Qld can't budget without coal

HOGSBACK reckons state and federal governments are happy to pocket the gains from coal and mining but get shy when it comes to actually publicly acknowledging its contribution.
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The Queensland budget estimates coal will pay $2.05 billion in royalties in 2021-22.

In his budget speech this week Queensland treasurer Cameron Dick mentioned renewable energy eight times, hydrogen twice, and solar once.

Tellingly, the treasurer made no mention of coal or LNG during that speech.  

This is yet another example of how governments are doing all they can to disguise the contribution of coal and other fossil fuels that are maintaining revenues in Queensland.

The Queensland budget document states: "Royalties and land rents are expected to increase by $674 million [25.3%] compared to 2020-21, driven by expected rebounds in coal and LNG prices following significant falls in 2020-21."

The Queensland budget estimates coal will pay $2.05 billion in royalties in 2021-22.

However, royalty revenues in 2021-22 and the following two years are expected to be lower than forecast in the 2020-21 budget, primarily reflecting the ongoing uncertainty around China's restrictions on Australian coal.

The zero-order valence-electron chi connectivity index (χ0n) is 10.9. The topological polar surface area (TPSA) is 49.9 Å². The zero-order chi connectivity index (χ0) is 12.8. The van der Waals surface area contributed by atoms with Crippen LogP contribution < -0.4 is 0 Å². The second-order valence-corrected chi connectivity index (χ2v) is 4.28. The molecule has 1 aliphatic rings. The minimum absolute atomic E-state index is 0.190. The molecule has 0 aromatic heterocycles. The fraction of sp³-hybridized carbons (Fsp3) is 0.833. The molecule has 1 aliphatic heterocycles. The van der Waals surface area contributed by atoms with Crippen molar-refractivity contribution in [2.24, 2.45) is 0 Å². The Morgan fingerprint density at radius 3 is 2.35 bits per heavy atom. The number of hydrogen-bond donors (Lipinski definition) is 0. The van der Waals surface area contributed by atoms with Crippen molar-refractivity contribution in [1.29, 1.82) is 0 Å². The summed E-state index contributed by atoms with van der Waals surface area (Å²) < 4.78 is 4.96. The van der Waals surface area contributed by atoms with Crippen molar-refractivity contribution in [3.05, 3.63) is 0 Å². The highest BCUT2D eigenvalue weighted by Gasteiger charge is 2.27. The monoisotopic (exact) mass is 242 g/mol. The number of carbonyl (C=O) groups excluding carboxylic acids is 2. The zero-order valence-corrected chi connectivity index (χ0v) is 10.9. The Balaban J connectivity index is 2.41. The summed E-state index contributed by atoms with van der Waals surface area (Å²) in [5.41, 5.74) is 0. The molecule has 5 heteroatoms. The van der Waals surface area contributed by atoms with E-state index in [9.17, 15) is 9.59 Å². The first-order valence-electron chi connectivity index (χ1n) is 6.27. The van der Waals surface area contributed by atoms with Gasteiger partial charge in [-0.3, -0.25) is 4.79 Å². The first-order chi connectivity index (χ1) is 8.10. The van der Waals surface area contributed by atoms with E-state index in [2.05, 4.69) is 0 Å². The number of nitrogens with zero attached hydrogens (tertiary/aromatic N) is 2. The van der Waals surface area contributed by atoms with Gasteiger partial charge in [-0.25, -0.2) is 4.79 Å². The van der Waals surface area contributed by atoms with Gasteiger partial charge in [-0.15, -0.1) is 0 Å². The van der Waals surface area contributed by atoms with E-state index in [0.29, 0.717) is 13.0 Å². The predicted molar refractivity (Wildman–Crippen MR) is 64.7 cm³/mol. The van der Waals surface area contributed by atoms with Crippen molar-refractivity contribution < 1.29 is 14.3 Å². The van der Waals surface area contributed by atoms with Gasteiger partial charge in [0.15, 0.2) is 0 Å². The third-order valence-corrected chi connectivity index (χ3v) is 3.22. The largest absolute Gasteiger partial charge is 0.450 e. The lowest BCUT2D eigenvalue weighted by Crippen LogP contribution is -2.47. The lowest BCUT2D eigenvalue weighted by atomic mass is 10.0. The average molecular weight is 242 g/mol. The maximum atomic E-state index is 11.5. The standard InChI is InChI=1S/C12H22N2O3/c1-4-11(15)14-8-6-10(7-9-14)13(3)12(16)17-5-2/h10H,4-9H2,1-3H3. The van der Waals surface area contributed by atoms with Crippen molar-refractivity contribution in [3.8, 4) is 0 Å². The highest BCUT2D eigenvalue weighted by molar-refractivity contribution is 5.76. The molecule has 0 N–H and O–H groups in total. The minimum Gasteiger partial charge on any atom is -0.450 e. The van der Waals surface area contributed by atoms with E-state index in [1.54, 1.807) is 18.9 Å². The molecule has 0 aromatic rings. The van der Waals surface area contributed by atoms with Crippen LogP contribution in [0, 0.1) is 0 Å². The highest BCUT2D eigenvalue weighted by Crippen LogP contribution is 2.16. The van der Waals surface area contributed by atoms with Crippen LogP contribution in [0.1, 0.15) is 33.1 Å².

The unheralded contribution of coal and mining generally can also be gleaned by recent research from the Productivity Commission.

Australians are each $11,500 worse off after a decade of the nation's worst economic growth in 40 years, it reckons.

Its research shows only a sustained increases in the prices of key mineral exports such as coal and iron saved Australians from the full impact on their living standards brought about by the slowdown in the rest of the economy since 2012.

Over the past decade, average income per capita has slumped to just 1% compared to 2.4% during the resources boom of the 2000s.

Productivity growth across Australia was mainly due to a slowdown in capital investment after the end of the mining construction boom about eight years ago.

Corporations, governments, and investors had put their money into mining during the resources boom and it delivered economic growth for all Australians.

Nowadays, investors are putting their money in overpriced Sydney houses while governments are spending billions of dollars on dodgy submarine projects that fail to deliver anything but a debt overhang.

Hogsback reckons until politicians of all persuasions are brave enough to recognise the benefits coal and mining bring to the nation, we will continue to slide into a low growth torpor.